drying conditions for PCBsGuidelines for the proper storage, handling and moisture protection of electronic components can be found in the standards IPC/JEDEC J-STD-033C. Though these date back to 1999, there were no published standards for storage and moisture protection for printed boards until 2010, and their proper handling is still often overlooked, even though with the correct storage control and the use of suitable drying methods, considerable manufacturing advantages can be gained: PCBs will remain solderable for much longer and damage during reflow due to moisture can be eliminated.

Historically, the printed board industry relied on military specifications and guidelines to define the packaging methods used to preserve the quality and reliability of PCBs during shipment and storage. Over time, of course, many of these documents became obsolete, were found to be incomplete, didn’t address leadfree assembly, or did not provide guidance for newer laminates or final finishes. Additionally, the proliferation of alternative final finishes has produced concerns and requirements for printed board packaging and handling to preserve the finish and assure good solderability.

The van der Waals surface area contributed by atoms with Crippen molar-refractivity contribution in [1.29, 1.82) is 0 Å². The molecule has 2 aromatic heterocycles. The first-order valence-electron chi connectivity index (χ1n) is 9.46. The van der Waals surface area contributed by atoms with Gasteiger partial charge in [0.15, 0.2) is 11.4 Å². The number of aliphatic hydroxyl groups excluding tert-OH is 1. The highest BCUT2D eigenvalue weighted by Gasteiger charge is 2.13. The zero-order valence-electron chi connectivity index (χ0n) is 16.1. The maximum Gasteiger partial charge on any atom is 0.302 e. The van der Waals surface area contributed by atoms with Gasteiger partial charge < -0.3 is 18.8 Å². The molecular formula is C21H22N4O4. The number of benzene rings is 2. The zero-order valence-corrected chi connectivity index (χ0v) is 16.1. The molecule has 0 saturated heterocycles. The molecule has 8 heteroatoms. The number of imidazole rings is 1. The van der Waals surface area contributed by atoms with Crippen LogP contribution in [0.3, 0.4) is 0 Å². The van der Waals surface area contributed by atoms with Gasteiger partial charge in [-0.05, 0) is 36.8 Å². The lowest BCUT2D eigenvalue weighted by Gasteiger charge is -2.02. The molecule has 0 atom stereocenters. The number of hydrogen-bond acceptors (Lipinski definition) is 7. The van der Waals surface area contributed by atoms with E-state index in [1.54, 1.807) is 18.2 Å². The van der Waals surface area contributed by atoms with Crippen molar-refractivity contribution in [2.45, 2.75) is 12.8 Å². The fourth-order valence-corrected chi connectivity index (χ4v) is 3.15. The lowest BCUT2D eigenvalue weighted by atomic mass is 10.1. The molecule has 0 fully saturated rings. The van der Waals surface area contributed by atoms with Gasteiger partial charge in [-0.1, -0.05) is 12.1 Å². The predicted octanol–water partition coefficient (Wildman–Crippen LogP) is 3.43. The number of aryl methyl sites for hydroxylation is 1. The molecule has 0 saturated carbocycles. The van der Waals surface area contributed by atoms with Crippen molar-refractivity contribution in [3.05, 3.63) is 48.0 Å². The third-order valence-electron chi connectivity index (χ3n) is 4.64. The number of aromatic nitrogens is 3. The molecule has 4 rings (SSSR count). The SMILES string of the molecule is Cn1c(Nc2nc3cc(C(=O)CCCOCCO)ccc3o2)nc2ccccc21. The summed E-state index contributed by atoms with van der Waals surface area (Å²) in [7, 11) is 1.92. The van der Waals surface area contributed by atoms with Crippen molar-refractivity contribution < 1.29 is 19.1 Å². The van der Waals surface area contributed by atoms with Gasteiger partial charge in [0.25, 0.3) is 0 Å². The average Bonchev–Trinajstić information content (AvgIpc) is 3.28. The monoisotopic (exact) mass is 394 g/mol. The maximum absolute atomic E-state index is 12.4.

Over the decades that passed since the J-STD-033 standard was created, new technologies were developed and proven to safely reset component floor life using low temperatures and ultra-low humidity without requiring extensive time. These 40-60°C and <1% methods were first adopted in Europe, and their recognition and use has now spread to North America.   The same methods applied to components are now applied to PCBs and the industry standard IPC-1601A (2016 revision) offers Printed Board Handling and Storage Guidelines.

Read the full article published in PCB007